For the last profile in our native evergreen series leading up to our Winter Tree ID walk this Saturday, we appreciate the stoic, soft-needled Hemlock.
Eastern Hemlock (Tsuga canadensis)
These giants are known to live over 600 years. It likes the shade and a cool, moist environment. The needles are nibbled by rabbits and deer, while seeds are eaten by birds, and porcupines will even eat the bark. With few lower branches in hemlock stands, animals have effective shelter in the undergrowth of the forest during the winter.
Not to be confused with the poisonous plant bearing the same name, Eastern Hemlock is not toxic and was relied upon as an emergency food source by Indigenous groups, and also used as an antiseptic and even arthritis relief. The bark was also used as a source of tannin for in leather production.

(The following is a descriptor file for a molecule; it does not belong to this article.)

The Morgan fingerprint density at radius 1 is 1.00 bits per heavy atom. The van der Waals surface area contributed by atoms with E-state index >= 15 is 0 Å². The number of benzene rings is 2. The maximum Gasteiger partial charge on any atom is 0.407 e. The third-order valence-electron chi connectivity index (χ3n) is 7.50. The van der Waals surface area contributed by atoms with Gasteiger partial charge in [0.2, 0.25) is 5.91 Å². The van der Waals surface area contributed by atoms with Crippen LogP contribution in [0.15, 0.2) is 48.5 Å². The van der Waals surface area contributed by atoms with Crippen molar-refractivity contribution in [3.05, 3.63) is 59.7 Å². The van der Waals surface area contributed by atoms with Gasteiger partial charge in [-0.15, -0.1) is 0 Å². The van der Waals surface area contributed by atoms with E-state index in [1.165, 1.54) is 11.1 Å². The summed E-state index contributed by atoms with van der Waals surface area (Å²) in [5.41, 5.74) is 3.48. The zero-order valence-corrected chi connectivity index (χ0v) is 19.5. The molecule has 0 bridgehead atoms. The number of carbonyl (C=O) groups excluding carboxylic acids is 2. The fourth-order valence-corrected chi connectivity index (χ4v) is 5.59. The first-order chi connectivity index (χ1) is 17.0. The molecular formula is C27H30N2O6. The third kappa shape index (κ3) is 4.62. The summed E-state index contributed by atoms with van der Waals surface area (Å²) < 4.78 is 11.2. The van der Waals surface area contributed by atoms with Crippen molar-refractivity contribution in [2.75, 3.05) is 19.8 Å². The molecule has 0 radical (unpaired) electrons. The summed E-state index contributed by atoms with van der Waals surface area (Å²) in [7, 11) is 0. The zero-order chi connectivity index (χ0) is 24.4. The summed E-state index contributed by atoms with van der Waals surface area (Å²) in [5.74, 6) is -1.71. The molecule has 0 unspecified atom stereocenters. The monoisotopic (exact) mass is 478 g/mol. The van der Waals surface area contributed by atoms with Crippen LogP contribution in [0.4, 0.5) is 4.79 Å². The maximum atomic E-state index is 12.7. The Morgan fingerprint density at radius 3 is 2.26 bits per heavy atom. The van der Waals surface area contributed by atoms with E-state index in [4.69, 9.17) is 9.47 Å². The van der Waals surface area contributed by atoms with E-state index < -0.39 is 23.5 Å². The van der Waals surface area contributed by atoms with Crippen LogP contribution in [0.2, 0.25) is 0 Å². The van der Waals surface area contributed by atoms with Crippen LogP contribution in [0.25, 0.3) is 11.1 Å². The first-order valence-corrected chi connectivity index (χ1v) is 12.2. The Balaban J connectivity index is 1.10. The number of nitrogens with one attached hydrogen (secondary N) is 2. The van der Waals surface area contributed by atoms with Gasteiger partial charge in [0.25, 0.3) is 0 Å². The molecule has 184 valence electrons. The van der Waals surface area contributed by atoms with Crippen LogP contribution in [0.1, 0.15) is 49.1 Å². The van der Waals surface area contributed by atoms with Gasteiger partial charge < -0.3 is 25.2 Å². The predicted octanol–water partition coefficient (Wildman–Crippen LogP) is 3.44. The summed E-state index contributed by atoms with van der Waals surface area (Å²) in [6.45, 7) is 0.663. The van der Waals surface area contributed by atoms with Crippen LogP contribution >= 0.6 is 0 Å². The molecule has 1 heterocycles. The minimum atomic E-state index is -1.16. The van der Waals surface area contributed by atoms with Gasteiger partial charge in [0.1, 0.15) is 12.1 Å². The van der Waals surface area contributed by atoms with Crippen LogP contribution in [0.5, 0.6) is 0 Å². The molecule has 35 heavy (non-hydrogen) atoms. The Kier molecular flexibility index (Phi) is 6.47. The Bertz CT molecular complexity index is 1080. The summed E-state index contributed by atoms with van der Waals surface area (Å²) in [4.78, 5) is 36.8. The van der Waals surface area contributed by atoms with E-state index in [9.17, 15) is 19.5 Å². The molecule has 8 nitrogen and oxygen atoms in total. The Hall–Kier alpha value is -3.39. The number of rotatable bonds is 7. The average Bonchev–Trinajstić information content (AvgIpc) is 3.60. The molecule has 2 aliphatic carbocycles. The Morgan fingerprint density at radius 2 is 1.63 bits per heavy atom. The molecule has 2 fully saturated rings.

Trees Please only inventoried two Hemlocks this year in McQuesten, including the small tree pictured above, recently planted in Hillcrest Park. However, we also often see this species in shrub form or as hedges. Like many other species, it is sensitive to excessive road salt.
Our Winter Tree Identification hike this Saturday is now SOLD OUT! We look forward to a great event.